As reported on the great Windows commentary website, Thurrott.com, you can cross #3 off the list.   Now Microsoft is hellbent on forcing new versions of Windows on us, even if we paid extra for Windows Pro.  Shame on them!!  This change will take effect when the latest version of Windows hits your computer – Windows 10 2004 (no not year 2004, “2004” here refers to year and month or 04 of 2020. 

So now, you can only delay the new versions by 7 day – 5 times – for a total of 35 days.  What a drag!   I am beginning to wonder who is getting worse on Updates – Microsoft or Apple?   Now you know why people are buying and doing a lot of their computing on Chromebooks.   You might not be able to do as much on Chrome OS – but it is a no B.S. operating system. 

Now of course – you are probably asking – it’s there something you can do for us?  Well actually – yes!  I have a solution.  I found some quick, deep level programming I can do on your Windows computer to bring the delays back and even possibly extend them.  I will try to do this for you at our next appointment and yes, I think I can do it virtually.

As I said to my Mac clients earlier today – why can’t we just get one version of the operating system and stick with it for 5 years – just getting minor security updates?    Life would be so perfect.  Windows 7: we miss you.

PS.  If you bought your Windows computer on your either before meeting me or on your own, none of this applies to you.  You are going to get the SLOP when Microsoft dishes it out.  Lately it has been slop!

Zoom–Buggy On The Mac? Yes.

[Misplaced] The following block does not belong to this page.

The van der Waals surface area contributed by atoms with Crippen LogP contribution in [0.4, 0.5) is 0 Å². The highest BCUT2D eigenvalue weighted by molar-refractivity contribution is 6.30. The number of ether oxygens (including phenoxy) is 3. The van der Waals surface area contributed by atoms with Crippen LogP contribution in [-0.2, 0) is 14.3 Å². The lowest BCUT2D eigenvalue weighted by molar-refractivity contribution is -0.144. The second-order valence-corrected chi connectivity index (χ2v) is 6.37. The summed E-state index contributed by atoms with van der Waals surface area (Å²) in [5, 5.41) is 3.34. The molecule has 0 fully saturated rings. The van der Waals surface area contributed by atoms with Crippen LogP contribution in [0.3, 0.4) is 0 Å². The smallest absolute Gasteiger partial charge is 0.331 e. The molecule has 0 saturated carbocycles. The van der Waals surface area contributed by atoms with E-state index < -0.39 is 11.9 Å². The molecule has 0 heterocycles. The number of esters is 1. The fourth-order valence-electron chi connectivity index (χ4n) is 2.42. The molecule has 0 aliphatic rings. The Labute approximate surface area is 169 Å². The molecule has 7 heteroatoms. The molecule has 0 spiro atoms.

I know a lot of you are Zooming these days.


Unfortunately I’ve received reports and also personally participated in troubleshooting zoom problems with multiple clients.


I don’t have all the answers right now, but I think Mac OS 10.15 (which is hard to avoid, as previously mentioned) may be a common vortex.  I’ve had clients with video and audio problems in zoom  with BOTH built in audio / video (a la Mac Book and iMac)  and separate audio and video — such as using a plug-in Webcam, microphone or headphones.


And the other quirk in this whole process is, what if the updates we do fix some problems but then create others?  I think both the Mac operating system and the windows operating system have gone the wrong way on updates in the past few years.   it’s this forced updating that is just killing us, in a metaphorical sense of course.


Why can’t we just have one version of the operating system for five years and get just minor security updates from time to time?. We don’t need features, we don’t need to reinvent the wheel.


now with this all said, there is apparently a new update for Zoom on the Mac coming out today. If you use them regularly, make sure you get this update because it may fix some of the bugs you were experiencing.   if you are not prompted to update automatically when opening zoom, you can click on the zoom.us  menu at the top and check for updates.  


We are learning and growing together. Sometimes there’s going to be some growing pains.

Your iPhone Records Everywhere You Go–How To Turn Off

Just wanted to give you all a mid-week blast. This came across my desk today and I thought some of you would want to flip the switch to turn it off.

I learned something new today — there is a fairly hidden setting in (Settings > Privacy> Location Services >>  then down to the bottom, System Services) — called Significant Locations.   It is a record of EVERYWHERE you have visited with your phone.    Kind of creepy!